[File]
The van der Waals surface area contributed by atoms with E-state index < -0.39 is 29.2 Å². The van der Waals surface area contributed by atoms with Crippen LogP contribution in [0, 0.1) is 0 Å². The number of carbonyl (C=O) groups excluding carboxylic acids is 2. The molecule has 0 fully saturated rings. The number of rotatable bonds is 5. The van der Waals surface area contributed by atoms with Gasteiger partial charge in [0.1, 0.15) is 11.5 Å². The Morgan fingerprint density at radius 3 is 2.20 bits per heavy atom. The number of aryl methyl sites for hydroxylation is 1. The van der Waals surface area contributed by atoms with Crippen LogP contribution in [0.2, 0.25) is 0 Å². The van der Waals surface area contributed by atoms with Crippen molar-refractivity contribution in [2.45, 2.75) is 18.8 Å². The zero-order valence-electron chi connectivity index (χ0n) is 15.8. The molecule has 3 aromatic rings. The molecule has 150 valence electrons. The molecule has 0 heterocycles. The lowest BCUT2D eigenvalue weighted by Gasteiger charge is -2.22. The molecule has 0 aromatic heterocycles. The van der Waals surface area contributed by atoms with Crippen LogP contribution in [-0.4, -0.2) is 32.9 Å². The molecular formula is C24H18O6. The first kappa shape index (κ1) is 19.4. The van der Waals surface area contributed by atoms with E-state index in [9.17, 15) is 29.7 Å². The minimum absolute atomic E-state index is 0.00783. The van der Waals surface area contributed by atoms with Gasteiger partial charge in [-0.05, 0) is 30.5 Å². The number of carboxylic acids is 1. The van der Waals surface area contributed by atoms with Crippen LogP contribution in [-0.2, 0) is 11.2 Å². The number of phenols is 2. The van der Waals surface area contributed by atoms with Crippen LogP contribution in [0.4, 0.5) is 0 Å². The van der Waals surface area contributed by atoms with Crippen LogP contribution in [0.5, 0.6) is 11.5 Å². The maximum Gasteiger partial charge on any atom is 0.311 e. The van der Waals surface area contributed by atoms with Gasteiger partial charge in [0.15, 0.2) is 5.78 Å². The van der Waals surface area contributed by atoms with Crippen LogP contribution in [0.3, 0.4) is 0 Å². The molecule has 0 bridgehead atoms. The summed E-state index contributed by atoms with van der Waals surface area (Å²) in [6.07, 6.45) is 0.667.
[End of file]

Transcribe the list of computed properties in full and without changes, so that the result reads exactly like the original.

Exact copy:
The van der Waals surface area contributed by atoms with E-state index < -0.39 is 29.2 Å². The van der Waals surface area contributed by atoms with Crippen LogP contribution in [0, 0.1) is 0 Å². The number of carbonyl (C=O) groups excluding carboxylic acids is 2. The molecule has 0 fully saturated rings. The number of rotatable bonds is 5. The van der Waals surface area contributed by atoms with Gasteiger partial charge in [0.1, 0.15) is 11.5 Å². The Morgan fingerprint density at radius 3 is 2.20 bits per heavy atom. The number of aryl methyl sites for hydroxylation is 1. The van der Waals surface area contributed by atoms with Crippen LogP contribution in [0.2, 0.25) is 0 Å². The van der Waals surface area contributed by atoms with Crippen molar-refractivity contribution in [2.45, 2.75) is 18.8 Å². The zero-order valence-electron chi connectivity index (χ0n) is 15.8. The molecule has 3 aromatic rings. The molecule has 150 valence electrons. The molecule has 0 heterocycles. The lowest BCUT2D eigenvalue weighted by Gasteiger charge is -2.22. The molecule has 0 aromatic heterocycles. The van der Waals surface area contributed by atoms with Crippen LogP contribution in [-0.4, -0.2) is 32.9 Å². The molecular formula is C24H18O6. The first kappa shape index (κ1) is 19.4. The van der Waals surface area contributed by atoms with E-state index in [9.17, 15) is 29.7 Å². The minimum absolute atomic E-state index is 0.00783. The van der Waals surface area contributed by atoms with Gasteiger partial charge in [-0.05, 0) is 30.5 Å². The number of carboxylic acids is 1. The van der Waals surface area contributed by atoms with Crippen LogP contribution in [-0.2, 0) is 11.2 Å². The number of phenols is 2. The van der Waals surface area contributed by atoms with Crippen LogP contribution in [0.4, 0.5) is 0 Å². The van der Waals surface area contributed by atoms with Crippen LogP contribution in [0.5, 0.6) is 11.5 Å². The maximum Gasteiger partial charge on any atom is 0.311 e. The van der Waals surface area contributed by atoms with Gasteiger partial charge in [0.15, 0.2) is 5.78 Å². The van der Waals surface area contributed by atoms with Crippen LogP contribution in [0.3, 0.4) is 0 Å². The molecule has 0 bridgehead atoms. The summed E-state index contributed by atoms with van der Waals surface area (Å²) in [6.07, 6.45) is 0.667.